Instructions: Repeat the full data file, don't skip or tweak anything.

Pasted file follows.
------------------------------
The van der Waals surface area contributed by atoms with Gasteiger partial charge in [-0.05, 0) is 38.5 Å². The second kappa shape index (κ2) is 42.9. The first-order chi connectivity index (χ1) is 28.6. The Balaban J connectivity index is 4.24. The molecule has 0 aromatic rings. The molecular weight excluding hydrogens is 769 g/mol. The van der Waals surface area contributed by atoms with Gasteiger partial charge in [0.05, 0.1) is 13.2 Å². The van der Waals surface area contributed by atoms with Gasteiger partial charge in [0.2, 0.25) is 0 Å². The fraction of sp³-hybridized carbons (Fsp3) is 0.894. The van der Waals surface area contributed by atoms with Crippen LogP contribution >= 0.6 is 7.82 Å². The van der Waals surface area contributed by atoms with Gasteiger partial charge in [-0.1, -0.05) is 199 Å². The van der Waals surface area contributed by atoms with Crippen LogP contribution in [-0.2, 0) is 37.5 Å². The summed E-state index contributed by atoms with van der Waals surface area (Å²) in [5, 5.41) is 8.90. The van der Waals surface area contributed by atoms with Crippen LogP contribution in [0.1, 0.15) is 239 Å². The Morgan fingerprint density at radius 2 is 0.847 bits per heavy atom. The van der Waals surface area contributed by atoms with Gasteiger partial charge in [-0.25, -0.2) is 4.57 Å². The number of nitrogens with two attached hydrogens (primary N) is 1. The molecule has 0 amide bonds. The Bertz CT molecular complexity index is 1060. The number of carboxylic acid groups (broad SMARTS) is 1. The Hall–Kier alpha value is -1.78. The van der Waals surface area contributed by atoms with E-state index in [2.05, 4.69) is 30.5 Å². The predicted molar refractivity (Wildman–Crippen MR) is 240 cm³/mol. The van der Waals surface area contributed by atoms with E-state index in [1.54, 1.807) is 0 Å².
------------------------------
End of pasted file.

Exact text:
The van der Waals surface area contributed by atoms with Gasteiger partial charge in [-0.05, 0) is 38.5 Å². The second kappa shape index (κ2) is 42.9. The first-order chi connectivity index (χ1) is 28.6. The Balaban J connectivity index is 4.24. The molecule has 0 aromatic rings. The molecular weight excluding hydrogens is 769 g/mol. The van der Waals surface area contributed by atoms with Gasteiger partial charge in [0.05, 0.1) is 13.2 Å². The van der Waals surface area contributed by atoms with Gasteiger partial charge in [0.2, 0.25) is 0 Å². The fraction of sp³-hybridized carbons (Fsp3) is 0.894. The van der Waals surface area contributed by atoms with Crippen LogP contribution >= 0.6 is 7.82 Å². The van der Waals surface area contributed by atoms with Gasteiger partial charge in [-0.1, -0.05) is 199 Å². The van der Waals surface area contributed by atoms with Crippen LogP contribution in [-0.2, 0) is 37.5 Å². The summed E-state index contributed by atoms with van der Waals surface area (Å²) in [5, 5.41) is 8.90. The van der Waals surface area contributed by atoms with Crippen LogP contribution in [0.1, 0.15) is 239 Å². The Morgan fingerprint density at radius 2 is 0.847 bits per heavy atom. The van der Waals surface area contributed by atoms with Gasteiger partial charge in [-0.25, -0.2) is 4.57 Å². The number of nitrogens with two attached hydrogens (primary N) is 1. The molecule has 0 amide bonds. The Bertz CT molecular complexity index is 1060. The number of carboxylic acid groups (broad SMARTS) is 1. The Hall–Kier alpha value is -1.78. The van der Waals surface area contributed by atoms with E-state index in [2.05, 4.69) is 30.5 Å². The predicted molar refractivity (Wildman–Crippen MR) is 240 cm³/mol. The van der Waals surface area contributed by atoms with E-state index in [1.54, 1.807) is 0 Å².